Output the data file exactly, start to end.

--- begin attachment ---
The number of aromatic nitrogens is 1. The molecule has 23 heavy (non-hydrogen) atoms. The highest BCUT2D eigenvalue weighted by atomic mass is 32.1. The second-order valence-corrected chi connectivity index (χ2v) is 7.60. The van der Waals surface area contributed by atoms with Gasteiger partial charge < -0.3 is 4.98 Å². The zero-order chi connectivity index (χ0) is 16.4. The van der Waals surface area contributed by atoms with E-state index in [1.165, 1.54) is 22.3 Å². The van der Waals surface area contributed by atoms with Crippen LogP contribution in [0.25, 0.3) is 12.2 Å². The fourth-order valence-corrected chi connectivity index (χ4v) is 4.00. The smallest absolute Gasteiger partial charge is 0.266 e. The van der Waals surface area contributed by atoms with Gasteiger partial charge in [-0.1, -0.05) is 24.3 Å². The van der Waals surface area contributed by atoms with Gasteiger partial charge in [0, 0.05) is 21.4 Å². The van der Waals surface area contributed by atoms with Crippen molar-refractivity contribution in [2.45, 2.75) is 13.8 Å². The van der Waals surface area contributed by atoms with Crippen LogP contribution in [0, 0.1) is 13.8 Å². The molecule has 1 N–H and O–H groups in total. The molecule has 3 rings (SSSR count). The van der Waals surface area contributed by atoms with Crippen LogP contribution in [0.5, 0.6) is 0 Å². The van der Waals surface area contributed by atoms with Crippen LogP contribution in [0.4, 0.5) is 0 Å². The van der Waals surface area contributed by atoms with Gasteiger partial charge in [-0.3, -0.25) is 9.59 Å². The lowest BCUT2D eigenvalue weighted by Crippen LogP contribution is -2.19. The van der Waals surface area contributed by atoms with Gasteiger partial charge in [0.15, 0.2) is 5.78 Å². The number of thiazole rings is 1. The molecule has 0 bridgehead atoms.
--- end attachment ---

The number of aromatic nitrogens is 1. The molecule has 23 heavy (non-hydrogen) atoms. The highest BCUT2D eigenvalue weighted by atomic mass is 32.1. The second-order valence-corrected chi connectivity index (χ2v) is 7.60. The van der Waals surface area contributed by atoms with Gasteiger partial charge < -0.3 is 4.98 Å². The zero-order chi connectivity index (χ0) is 16.4. The van der Waals surface area contributed by atoms with E-state index in [1.165, 1.54) is 22.3 Å². The van der Waals surface area contributed by atoms with Crippen LogP contribution in [0.25, 0.3) is 12.2 Å². The fourth-order valence-corrected chi connectivity index (χ4v) is 4.00. The smallest absolute Gasteiger partial charge is 0.266 e. The van der Waals surface area contributed by atoms with Gasteiger partial charge in [-0.1, -0.05) is 24.3 Å². The van der Waals surface area contributed by atoms with Gasteiger partial charge in [0, 0.05) is 21.4 Å². The van der Waals surface area contributed by atoms with Crippen molar-refractivity contribution in [2.45, 2.75) is 13.8 Å². The van der Waals surface area contributed by atoms with Crippen LogP contribution in [0, 0.1) is 13.8 Å². The molecule has 1 N–H and O–H groups in total. The molecule has 3 rings (SSSR count). The van der Waals surface area contributed by atoms with Crippen LogP contribution in [0.5, 0.6) is 0 Å². The van der Waals surface area contributed by atoms with Crippen LogP contribution in [0.4, 0.5) is 0 Å². The van der Waals surface area contributed by atoms with Gasteiger partial charge in [-0.3, -0.25) is 9.59 Å². The lowest BCUT2D eigenvalue weighted by Crippen LogP contribution is -2.19. The van der Waals surface area contributed by atoms with Gasteiger partial charge in [0.15, 0.2) is 5.78 Å². The number of thiazole rings is 1. The molecule has 0 bridgehead atoms.